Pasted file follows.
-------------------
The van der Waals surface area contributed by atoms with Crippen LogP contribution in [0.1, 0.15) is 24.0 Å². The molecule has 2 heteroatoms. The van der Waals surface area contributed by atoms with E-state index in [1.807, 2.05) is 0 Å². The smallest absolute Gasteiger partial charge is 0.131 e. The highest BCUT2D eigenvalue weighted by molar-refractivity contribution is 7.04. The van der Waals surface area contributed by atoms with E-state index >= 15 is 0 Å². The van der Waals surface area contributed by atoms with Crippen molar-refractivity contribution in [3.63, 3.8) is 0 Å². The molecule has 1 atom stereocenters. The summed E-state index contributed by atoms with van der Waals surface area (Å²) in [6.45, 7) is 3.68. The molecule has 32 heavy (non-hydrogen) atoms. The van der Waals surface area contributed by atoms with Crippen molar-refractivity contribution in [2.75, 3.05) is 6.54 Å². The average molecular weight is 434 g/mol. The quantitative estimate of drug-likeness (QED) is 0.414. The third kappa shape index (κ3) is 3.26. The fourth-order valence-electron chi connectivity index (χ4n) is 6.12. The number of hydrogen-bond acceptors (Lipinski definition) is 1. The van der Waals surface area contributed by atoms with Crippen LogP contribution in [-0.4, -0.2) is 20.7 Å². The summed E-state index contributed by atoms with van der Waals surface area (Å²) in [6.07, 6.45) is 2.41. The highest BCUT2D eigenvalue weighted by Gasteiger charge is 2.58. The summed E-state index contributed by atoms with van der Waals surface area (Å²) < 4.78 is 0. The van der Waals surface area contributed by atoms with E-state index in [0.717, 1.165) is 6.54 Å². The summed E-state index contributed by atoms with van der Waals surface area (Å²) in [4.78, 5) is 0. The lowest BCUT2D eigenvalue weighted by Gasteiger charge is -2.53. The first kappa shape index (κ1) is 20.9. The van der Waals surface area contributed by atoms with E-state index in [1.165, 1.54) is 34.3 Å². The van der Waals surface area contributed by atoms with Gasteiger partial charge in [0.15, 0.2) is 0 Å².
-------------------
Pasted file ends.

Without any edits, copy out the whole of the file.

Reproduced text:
The van der Waals surface area contributed by atoms with Crippen LogP contribution in [0.1, 0.15) is 24.0 Å². The molecule has 2 heteroatoms. The van der Waals surface area contributed by atoms with E-state index in [1.807, 2.05) is 0 Å². The smallest absolute Gasteiger partial charge is 0.131 e. The highest BCUT2D eigenvalue weighted by molar-refractivity contribution is 7.04. The van der Waals surface area contributed by atoms with E-state index >= 15 is 0 Å². The van der Waals surface area contributed by atoms with Crippen molar-refractivity contribution in [3.63, 3.8) is 0 Å². The molecule has 1 atom stereocenters. The summed E-state index contributed by atoms with van der Waals surface area (Å²) in [6.45, 7) is 3.68. The molecule has 32 heavy (non-hydrogen) atoms. The van der Waals surface area contributed by atoms with Crippen molar-refractivity contribution in [2.75, 3.05) is 6.54 Å². The average molecular weight is 434 g/mol. The quantitative estimate of drug-likeness (QED) is 0.414. The third kappa shape index (κ3) is 3.26. The fourth-order valence-electron chi connectivity index (χ4n) is 6.12. The number of hydrogen-bond acceptors (Lipinski definition) is 1. The van der Waals surface area contributed by atoms with Crippen LogP contribution in [-0.4, -0.2) is 20.7 Å². The summed E-state index contributed by atoms with van der Waals surface area (Å²) in [6.07, 6.45) is 2.41. The highest BCUT2D eigenvalue weighted by Gasteiger charge is 2.58. The summed E-state index contributed by atoms with van der Waals surface area (Å²) < 4.78 is 0. The van der Waals surface area contributed by atoms with E-state index in [0.717, 1.165) is 6.54 Å². The summed E-state index contributed by atoms with van der Waals surface area (Å²) in [4.78, 5) is 0. The lowest BCUT2D eigenvalue weighted by Gasteiger charge is -2.53. The first kappa shape index (κ1) is 20.9. The van der Waals surface area contributed by atoms with E-state index in [1.165, 1.54) is 34.3 Å². The van der Waals surface area contributed by atoms with Gasteiger partial charge in [0.15, 0.2) is 0 Å².